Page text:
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National Drug Policy
Illegal and Other Drugs
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National Drug Policy New Zealand
National Drug Policy 2007-2012
This page introduces the National Drug Policy. You can also
download or view the National Drug Policy online
In New Zealand the National Drug Policy is the guiding document for policy and practices aimed at minimising drug-related harm in the community.
The National Drug Policy 2007-2012 builds on the
first National Drug Policy 1998-2003
. It sets out the Government's policy for tobacco, alcohol, illegal and other drugs within a single framework. It does this by establishing the goal, objectives and principles that will guide drug policy and intersectoral decision-making about the best way to address the harms caused by drug use, and identifies the population groups that require special attention.
Goal of the National Drug Policy
The overarching goal of the National Drug Policy is to prevent and reduce the health, social and economic harms that are linked to tobacco, alcohol, illegal and other drug use. It does this through a balance of measures that:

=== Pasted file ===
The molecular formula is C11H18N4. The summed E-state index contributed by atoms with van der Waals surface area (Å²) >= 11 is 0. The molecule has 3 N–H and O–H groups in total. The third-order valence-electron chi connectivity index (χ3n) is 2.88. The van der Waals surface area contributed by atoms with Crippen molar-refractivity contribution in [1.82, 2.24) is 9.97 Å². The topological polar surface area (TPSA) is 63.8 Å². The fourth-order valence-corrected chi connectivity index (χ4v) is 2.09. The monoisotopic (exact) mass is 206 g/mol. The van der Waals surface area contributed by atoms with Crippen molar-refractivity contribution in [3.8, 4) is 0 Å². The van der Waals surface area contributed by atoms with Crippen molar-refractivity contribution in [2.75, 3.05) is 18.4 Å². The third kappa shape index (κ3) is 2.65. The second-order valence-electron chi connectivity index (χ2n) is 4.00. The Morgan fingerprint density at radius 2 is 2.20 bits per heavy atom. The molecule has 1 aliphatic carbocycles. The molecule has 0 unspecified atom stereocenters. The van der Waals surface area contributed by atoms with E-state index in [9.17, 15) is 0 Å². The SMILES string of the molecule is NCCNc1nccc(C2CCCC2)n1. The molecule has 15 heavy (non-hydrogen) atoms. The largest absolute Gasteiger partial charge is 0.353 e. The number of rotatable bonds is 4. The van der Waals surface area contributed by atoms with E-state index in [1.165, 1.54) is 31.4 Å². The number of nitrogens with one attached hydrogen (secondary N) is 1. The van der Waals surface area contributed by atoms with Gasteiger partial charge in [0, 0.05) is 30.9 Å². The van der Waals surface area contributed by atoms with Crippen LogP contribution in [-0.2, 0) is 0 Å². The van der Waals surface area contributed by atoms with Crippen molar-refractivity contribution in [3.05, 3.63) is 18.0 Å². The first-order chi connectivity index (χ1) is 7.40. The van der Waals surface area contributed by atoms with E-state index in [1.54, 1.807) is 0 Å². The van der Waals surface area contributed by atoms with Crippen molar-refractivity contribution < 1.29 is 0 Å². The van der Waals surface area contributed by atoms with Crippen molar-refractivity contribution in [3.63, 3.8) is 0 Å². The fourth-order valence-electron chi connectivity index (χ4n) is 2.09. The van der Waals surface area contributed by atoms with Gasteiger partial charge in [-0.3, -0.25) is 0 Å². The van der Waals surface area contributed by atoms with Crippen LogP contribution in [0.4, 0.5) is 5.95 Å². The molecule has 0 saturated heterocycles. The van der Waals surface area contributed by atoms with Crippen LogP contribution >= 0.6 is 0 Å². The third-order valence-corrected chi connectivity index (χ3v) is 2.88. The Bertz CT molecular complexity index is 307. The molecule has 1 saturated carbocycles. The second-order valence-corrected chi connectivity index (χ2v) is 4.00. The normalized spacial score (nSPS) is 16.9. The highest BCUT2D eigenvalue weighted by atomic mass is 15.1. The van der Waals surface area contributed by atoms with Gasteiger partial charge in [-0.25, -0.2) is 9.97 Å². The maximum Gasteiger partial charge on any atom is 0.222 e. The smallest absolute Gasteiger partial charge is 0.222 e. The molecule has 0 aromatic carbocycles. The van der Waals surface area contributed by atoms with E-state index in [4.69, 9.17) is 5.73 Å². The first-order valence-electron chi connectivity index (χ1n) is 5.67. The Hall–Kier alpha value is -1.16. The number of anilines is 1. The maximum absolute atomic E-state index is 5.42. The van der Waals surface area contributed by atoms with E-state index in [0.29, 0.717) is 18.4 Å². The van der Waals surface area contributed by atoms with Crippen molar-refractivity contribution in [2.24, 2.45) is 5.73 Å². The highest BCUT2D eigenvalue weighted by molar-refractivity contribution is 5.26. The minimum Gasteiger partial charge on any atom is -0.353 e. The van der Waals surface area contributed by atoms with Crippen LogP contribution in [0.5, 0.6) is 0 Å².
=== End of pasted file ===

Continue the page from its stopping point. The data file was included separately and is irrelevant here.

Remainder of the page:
control or limit the availability of drugs (supply control)
limit the use of drugs by individuals, including abstinence (demand reduction)
reduce harm from existing drug use (problem limitation).
The following objectives have been identified for the National Drug Policy to achieve the overarching goal:
to prevent or delay the uptake of tobacco, alcohol, illegal and other drug use, particularly in Maori, Pacific peoples and young people
to reduce the harm caused by tobacco by reducing the prevalence of tobacco smoking, consumption of tobacco products and exposure to second-hand smoke
to reduce harm to individuals, families and communities from the risky consumption of alcohol
to prevent or reduce the supply and use of illegal drugs and other harmful drug use
to make families and communities safer by reducing the irresponsible and unlawful use of drugs
to reduce the cost of drug misuse to individuals, society and government.
Drug policy in New zealand is based on the principle of harm minimisation. The aim of harm minimisation is to improve social, economic and health outcomes for the individual, the commmunity and the population at large.
Strategies that support harm minimisation can be divided into three groups or 'pillars':
Supply control - which aims to prevent or reduce harm by restricting the availability of drugs.
Demand reduction - which involves a wide range of activities that aim to reduce individuals' desire to use drugs
Problem limitation - which seeks to reduce harm from drug use that is already occuring.
View the flowchart that better describes these principles (Excel, 18 KB)
Page last updated 22 April 2010
Minister of Health